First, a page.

Despite some notable daily sell-offs, the S&P500 rallied at the end of the week, not only to erase all the earlier losses but also to finish the week higher than it did the previous week! While very small (only 0.2%), a gain is a gain, and the large cap index managed to close near another record high. Volume was modest and volatility, which did jump during the daily sell-offs, managed to slide back down to the super low levels it’s been enjoying for many months now. All in all, last week’s intra-week dip looks like it was nothing more than a false alarm.
Everyone seems to be returning to the two major themes that have worked for several years now—buy the dip in stocks and sell volatility to generate even more income. The music is still playing, so everyone is still dancing!
With respect to technical analysis, the S&P500 is back to being as over-stretched as it’s ever been in the recent past. On both the daily and weekly resolutions, the index is pushing through the upper Bollinger bands and therefore deviating from the 50 day moving average by a huge margin. For example, a simple reversion back to the 50 day moving average would mean the index wold have to lose about 2.5%. More importantly, a perfectly normal reversion to the 200 day moving average would mean that the price would have to drop over 6%….something most long-only investors are not expecting to happen anytime soon, especially those investors who are selling volatility, because they would get crushed if the index ever lost anywhere close to 6%.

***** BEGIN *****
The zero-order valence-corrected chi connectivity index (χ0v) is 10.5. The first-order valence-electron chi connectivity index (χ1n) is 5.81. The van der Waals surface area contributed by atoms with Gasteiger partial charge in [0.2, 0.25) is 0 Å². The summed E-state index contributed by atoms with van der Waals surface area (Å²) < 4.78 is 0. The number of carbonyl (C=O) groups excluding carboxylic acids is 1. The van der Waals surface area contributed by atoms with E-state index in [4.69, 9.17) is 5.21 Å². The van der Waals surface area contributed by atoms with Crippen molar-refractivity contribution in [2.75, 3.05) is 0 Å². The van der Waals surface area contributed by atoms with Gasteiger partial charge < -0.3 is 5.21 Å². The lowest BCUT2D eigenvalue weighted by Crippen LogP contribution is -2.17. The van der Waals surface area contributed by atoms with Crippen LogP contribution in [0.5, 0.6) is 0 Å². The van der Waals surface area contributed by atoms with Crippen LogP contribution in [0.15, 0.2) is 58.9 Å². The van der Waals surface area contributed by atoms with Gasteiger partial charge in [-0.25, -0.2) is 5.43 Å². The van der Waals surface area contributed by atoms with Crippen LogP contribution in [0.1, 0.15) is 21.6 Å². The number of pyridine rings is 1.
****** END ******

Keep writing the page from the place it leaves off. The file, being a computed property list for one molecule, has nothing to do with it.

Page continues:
In terms of US economic news, the results were mixed last week. The Chicago Fed national activity index beat expectations, and so did PMI composite flash. Durable goods orders beat consensus estimates, as did new home sales. On the negative side of the ledger, the Richmond Fed manufacturing survey missed. So did international trade in goods, as well as pending home sales and consumer sentiment. Once again, the US economy is still stuck in a slow-growth mode.
So as the party in the US stock market continues to rage on, defying almost all historically-informed measures that suggest it’s outrageously over-valued, most investors continue to believe that they have no choice but to continue to attend this party……because there is no good alternative to stocks……and because when, or if, the party ever ends, they believe they’ll have plenty of time to get out before any crash really hits them.